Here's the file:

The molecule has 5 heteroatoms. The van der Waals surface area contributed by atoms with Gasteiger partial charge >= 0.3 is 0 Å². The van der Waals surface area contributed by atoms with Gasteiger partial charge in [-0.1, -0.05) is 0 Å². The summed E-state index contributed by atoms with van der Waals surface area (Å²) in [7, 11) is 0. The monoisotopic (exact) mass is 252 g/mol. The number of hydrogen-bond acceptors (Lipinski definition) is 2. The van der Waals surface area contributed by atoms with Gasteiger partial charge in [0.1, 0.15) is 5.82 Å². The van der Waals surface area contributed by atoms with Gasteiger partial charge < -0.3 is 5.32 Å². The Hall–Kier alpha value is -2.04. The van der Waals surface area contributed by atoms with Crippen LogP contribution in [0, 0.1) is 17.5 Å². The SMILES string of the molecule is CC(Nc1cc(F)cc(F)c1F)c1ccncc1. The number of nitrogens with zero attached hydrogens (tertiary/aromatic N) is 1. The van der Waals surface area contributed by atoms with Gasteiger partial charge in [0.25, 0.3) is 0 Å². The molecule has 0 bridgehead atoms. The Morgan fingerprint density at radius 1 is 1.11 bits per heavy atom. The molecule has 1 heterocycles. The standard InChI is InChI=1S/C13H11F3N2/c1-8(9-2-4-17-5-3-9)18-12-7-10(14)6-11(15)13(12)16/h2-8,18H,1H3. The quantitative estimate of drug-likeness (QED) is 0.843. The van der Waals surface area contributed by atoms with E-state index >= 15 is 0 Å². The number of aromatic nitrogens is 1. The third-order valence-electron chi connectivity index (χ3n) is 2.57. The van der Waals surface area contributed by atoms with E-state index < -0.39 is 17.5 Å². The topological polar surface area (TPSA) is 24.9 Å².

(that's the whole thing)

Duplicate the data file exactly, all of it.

The molecule has 5 heteroatoms. The van der Waals surface area contributed by atoms with Gasteiger partial charge >= 0.3 is 0 Å². The van der Waals surface area contributed by atoms with Gasteiger partial charge in [-0.1, -0.05) is 0 Å². The summed E-state index contributed by atoms with van der Waals surface area (Å²) in [7, 11) is 0. The monoisotopic (exact) mass is 252 g/mol. The number of hydrogen-bond acceptors (Lipinski definition) is 2. The van der Waals surface area contributed by atoms with Gasteiger partial charge in [0.1, 0.15) is 5.82 Å². The van der Waals surface area contributed by atoms with Gasteiger partial charge < -0.3 is 5.32 Å². The Hall–Kier alpha value is -2.04. The van der Waals surface area contributed by atoms with Crippen LogP contribution in [0, 0.1) is 17.5 Å². The SMILES string of the molecule is CC(Nc1cc(F)cc(F)c1F)c1ccncc1. The number of nitrogens with zero attached hydrogens (tertiary/aromatic N) is 1. The van der Waals surface area contributed by atoms with Gasteiger partial charge in [0.25, 0.3) is 0 Å². The molecule has 0 bridgehead atoms. The Morgan fingerprint density at radius 1 is 1.11 bits per heavy atom. The molecule has 1 heterocycles. The standard InChI is InChI=1S/C13H11F3N2/c1-8(9-2-4-17-5-3-9)18-12-7-10(14)6-11(15)13(12)16/h2-8,18H,1H3. The quantitative estimate of drug-likeness (QED) is 0.843. The van der Waals surface area contributed by atoms with E-state index >= 15 is 0 Å². The number of aromatic nitrogens is 1. The third-order valence-electron chi connectivity index (χ3n) is 2.57. The van der Waals surface area contributed by atoms with E-state index < -0.39 is 17.5 Å². The topological polar surface area (TPSA) is 24.9 Å².